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March 28, 2022


Simple trick to inspire your children!  Today I traveled with my daughter as she took 12 year old Emma to the home school roller skate event.  It was a lot like watching an old episode of I Love Lucy mixed with a little Andy Griffith and topped with The Brady Bunch.

The rink built in the 1950s had been resuscitated but not updated.  The gentle crowd felt like a family reunion without any old people.  Well I guess I looked to be the exception to that statement but from the backside of my lying eyes I was with peers.  

A couple of handful of moms from their 20s to 40s were riding herd over some 40 doggies ranging from stumbling toddlers to graceful teens barely of driving age.  There was an infant sprinkled in occasionally as the herd was still growing.  

The moms & offspring were modestly dressed mostly in jeans without holes.  I’m not suggesting that they were less affluent, I’m sure they had the more expensive jeans with holes and shreds at home.  The wedding bands were smaller for the litters were larger, 4 & 5 pups were common.  

The skaters were a delight to watch.  Starting with a toddler on wheels that barely turned. She walked fearlessly in the taller crowd undaunted by the world around. Teenage girls glided in pairs to the traditional rink music and one young fellow earnestly trained,  honing spins, tiny jumps and backwards skates.

I sat on a bench protected from the road warriors by a short wall with an entertaining view of the school excursion.  It was cold to a sitter, barely 60 degrees for the comfort of the wheeled athletes who were pumping extra blood to fuel straining legs.

I chuckled as one little guy about 7 was furiously swinging his arms up and down with his legs following suit reminding me of Bob Hope doing a vaudeville slap stick.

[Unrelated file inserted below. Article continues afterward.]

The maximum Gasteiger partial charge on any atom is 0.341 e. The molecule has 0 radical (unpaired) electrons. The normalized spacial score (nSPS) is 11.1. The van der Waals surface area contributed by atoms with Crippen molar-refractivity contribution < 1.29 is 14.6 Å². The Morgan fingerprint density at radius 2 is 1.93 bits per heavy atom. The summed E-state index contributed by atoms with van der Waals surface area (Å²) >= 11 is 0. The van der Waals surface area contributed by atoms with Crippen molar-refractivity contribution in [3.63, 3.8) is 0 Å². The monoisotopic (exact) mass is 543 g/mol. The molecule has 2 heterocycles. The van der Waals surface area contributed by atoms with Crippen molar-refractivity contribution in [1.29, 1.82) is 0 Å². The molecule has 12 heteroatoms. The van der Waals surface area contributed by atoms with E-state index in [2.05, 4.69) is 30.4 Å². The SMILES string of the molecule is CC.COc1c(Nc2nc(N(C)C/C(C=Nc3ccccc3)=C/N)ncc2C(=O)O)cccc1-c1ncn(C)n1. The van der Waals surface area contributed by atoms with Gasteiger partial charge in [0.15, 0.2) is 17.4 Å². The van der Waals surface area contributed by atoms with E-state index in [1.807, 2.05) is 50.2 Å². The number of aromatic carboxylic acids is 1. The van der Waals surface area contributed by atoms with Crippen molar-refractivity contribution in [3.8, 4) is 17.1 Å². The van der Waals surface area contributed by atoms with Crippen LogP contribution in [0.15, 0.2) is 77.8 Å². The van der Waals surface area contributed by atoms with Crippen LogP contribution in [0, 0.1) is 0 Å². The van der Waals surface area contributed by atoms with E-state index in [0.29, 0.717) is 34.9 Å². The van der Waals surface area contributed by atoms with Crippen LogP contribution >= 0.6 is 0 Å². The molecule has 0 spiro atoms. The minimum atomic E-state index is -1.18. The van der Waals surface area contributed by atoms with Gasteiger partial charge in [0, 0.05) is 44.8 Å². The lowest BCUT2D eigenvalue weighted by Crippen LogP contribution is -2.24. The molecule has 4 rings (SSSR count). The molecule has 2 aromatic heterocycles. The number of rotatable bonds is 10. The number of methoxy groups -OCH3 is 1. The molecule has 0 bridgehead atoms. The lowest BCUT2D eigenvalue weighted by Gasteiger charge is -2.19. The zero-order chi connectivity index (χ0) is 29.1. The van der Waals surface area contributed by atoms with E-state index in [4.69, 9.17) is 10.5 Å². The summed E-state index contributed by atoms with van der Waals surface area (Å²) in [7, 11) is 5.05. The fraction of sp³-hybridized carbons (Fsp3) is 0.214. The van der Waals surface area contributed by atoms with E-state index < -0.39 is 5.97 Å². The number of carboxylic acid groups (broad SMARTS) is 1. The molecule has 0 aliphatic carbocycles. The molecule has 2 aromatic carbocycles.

The girls from 9 to 12 would cautiously roll by sometimes holding hands and always in twos or threes in cheery conversations.  The boys of that age were solo, striving to conquer the floor with as much speed as possible.  Spastically circling, barely maintaining upright as they charged flailing the air with arms and legs striving to pass the next schooler.

One pock marked teen in dark sunglasses rolled round the dim room with an air only Fonzie of Happy Days could portray.  I wondered his view behind the shades.

The music was a sound for all seasons.  Louis Armstrong and its A Wonderful World.  The latest Disney movie songs.  Of course nobody has ever musically moved in a crowd without the Village People chanting Y-M-C-A.  The Cool Kid left character and joined  some of the girls to mime the arm movements to the forever dance hit. Current rock and even Latin Salsa spiced the air.

As always they stopped the crowd and put up the gates for the Limbo!  The victory normally goes to the short in that competition and despite some heroic crawls by the older kids a 4 year old girl in a flowered dress with leggins took the honors as she tediously inched under the bar.

I watched a 5 year old boy in black pants and T-shirt haltingly push his wheels around the floor with great effort but impressive speed.  His eyes caught mine and he rolled over to greet with enthusiastic conjectures.  

I welcome and nodded but didn’t understand a word until he said “Will you watch me?”  I grinned and affirmed.  Then with big smile and a look of destiny, jumped in the fray and attacked the course.

I was amazed as at the promise of an audience his gait was smoother and his speed increased.   It is interesting to see how showing interest in a child helps them roll more steady through life.   He stopped by every round after and I praised his progress.  The time investment drew his 6 year old brother who wanted a share of the attention.

Nostalgically the session ended with the Mickey Mouse Club goodbye…M-I-C-K-E-Y  M-O-U-S-E.   The first spelling knowledge of many generations since Walt first put kids on stage.

Naturally my granddaughter Emma was the best skater on the floor and yes, the spinning ball glittered light on all with the courage to strap on wheels and move through life on a higher plain.

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